I slip out of the house into the cool evening. It’s late-summer twilight in New England, God’s attempt at justice for those who live in cold climates. These endless sunsets that stretch long past dinner make it possible to end the day with a run – a luxury impossible in Costa Rica, where the sun drops like a dead weight at six-ish, year-round. (I know, I know. I can feel the wrathful eyes of Mainers upon me. I’m not complaining, and yes, I know I haven’t scraped the ice off a car in 15 years. But you know it as well as I do – a Maine summer, for all its brevity, is perfection.)
I’ve got a good hour of light left, but it’s dim enough that the living-room window looks cozy as I pass it, and I pause, torn, reluctant to turn away. Inside, two heads lean together, conferring in front of the record player, your grandmother’s grey, yours brown, both equally tousled. A Sesame Street record starts to play. I make myself keep going, past the For Sale sign and into the street. Goodbye for now, mi choza, I think. Choza, one of the first words your father taught me. Literally a hut made of palms, but also a comfortable slang word for home. This home, for a few nights more at least, is mi choza gringa, my stateside place to hang my hat during the pat thirteen years.
I’m not from this town, which has always made visits particularly luxurious. I never run into a former crush at the coffee shop or a hated teacher at the hair salon. There are only good memories here. Your dad’s first glimpse of snow. Our quiet, joyful wedding at your grandmother’s church. Fleeting, perfect family reunions. Your first steps on U.S. soil. August evenings like this one, cool, almost crisp, edging towards autumn.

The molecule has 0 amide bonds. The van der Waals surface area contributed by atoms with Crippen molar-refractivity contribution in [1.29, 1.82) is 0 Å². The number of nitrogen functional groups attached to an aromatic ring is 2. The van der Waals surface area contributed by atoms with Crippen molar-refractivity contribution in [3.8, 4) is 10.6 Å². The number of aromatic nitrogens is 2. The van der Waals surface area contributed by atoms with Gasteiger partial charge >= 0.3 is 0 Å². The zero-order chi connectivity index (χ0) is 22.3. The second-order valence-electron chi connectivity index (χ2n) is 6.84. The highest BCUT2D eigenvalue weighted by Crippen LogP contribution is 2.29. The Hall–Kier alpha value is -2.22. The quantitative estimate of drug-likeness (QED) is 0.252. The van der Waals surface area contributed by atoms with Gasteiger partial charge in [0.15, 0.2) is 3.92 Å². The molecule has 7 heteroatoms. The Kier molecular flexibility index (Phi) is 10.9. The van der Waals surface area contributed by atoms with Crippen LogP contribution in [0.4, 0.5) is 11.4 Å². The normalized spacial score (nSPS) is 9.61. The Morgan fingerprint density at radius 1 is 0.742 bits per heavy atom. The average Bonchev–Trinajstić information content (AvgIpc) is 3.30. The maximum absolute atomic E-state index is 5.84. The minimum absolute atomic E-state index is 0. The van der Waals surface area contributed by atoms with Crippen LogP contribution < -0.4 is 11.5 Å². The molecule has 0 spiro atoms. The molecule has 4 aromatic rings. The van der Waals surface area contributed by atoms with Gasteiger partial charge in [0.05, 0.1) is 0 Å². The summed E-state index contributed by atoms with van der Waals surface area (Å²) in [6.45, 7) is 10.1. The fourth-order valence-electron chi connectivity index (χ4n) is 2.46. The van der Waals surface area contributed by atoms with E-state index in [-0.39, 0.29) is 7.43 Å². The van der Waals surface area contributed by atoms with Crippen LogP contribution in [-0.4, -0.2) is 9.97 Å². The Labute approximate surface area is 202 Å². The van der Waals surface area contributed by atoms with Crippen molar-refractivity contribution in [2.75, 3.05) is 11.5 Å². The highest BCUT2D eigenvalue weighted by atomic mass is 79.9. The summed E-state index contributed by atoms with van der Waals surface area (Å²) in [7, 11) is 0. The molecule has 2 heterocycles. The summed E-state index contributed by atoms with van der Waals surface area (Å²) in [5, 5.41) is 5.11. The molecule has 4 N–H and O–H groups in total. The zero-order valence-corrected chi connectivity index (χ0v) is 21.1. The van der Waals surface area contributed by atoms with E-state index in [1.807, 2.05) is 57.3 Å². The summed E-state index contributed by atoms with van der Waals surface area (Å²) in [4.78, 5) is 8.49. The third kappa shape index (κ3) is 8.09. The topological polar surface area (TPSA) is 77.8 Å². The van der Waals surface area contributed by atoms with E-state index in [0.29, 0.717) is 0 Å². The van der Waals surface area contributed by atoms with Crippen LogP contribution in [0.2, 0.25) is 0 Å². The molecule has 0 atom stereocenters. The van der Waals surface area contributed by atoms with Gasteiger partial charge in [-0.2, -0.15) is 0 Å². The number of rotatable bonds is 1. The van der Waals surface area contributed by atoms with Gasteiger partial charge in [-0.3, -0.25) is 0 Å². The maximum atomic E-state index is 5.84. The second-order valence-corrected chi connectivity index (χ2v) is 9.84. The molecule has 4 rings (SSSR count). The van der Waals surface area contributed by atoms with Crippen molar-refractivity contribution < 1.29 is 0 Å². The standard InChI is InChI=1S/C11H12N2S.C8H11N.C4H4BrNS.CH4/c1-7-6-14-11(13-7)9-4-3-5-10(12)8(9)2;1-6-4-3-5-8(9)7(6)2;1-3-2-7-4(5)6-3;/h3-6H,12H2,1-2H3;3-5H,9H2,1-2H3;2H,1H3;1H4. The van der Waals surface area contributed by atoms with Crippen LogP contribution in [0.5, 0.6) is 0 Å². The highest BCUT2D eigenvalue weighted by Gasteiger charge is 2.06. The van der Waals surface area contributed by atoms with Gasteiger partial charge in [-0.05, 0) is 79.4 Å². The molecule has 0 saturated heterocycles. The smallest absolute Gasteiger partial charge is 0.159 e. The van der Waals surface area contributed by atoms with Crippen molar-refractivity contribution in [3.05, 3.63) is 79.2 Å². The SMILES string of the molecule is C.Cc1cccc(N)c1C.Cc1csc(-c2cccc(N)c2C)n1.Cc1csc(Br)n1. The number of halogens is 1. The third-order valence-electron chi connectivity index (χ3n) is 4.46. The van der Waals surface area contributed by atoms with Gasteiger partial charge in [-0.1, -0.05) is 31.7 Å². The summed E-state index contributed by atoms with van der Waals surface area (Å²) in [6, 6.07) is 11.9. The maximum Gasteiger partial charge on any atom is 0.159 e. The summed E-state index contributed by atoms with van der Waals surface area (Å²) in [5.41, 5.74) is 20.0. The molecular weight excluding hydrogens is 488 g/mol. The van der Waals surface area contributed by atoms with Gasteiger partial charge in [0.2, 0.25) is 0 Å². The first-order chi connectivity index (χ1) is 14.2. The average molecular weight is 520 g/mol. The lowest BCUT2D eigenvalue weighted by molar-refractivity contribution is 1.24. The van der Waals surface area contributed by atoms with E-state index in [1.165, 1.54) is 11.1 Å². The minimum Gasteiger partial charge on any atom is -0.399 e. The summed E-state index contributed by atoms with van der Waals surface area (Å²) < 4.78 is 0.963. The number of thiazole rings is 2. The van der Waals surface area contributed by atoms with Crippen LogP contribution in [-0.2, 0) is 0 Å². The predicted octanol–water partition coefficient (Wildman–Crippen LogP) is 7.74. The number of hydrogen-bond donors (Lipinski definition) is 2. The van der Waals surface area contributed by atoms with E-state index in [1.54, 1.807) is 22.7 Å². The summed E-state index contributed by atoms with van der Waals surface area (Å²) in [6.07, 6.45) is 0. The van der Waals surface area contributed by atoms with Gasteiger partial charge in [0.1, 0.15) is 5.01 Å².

My feet turn towards my favorite route, around the block and down the hill towards a farmhouse I love. As I run, I realize that while I’m not from this place, or anyplace, really, I am from the things that surround me at this moment. I am from the soft colors of New England, rather than tropical brights – weathered farmhouse red, muffled yellows and oranges of summer fields, palest green lichens on stone walls, blues of distant hills. I am from the sweet smell of cut grass. I am from the local meeting I pass in the old stone jailhouse-turned-library, where high-backed wooden chairs stand in a half-circle in the warm lamplight, your grandfather among the attendees, glimpsed as I run past. I am from wide fields and the sound of crickets and dry leaves in the ditches. I am from cemeteries with thin, crooked headstones. I am from these lean woods, full of leggy birches, spacious and tall even in the lushness of summer, with soft red needles below.
At one point, the beauty around me slows my legs like molasses and roots me to the spot. I look at the pink-grey clouds, the open fields, and am at home. This isn’t my hometown, I guess, but I know these stones and skies. This isn’t a place I learned to love, like San José – this is a place I love without thinking.
But both kinds of love have their role to play. I reach the farm and find that the sun is finally setting, blazing across the flat, still waters of the farm’s ponds. There’s fire among the rushes, a willow turned to gold. I loop down to the driveway and turn back, and the moment is gone. That slow summer sun disappeared quickly, in the end, just as it does in Costa Rica. I think of it setting in San José, where your dad is hard at work. I wish he were here.
I suddenly feel the need to see you right away. Jale pa’la choza. I push up the long hill, wistful. As I run, I tell myself that I can take it all with me, that home is no longer a place, or even a country. It is the colors and smells and sounds I remember. Even as I think this, I’m not sure it’s true, but one thing I do know: for now, and as far into the future as I care to imagine, mi choza is wherever you are.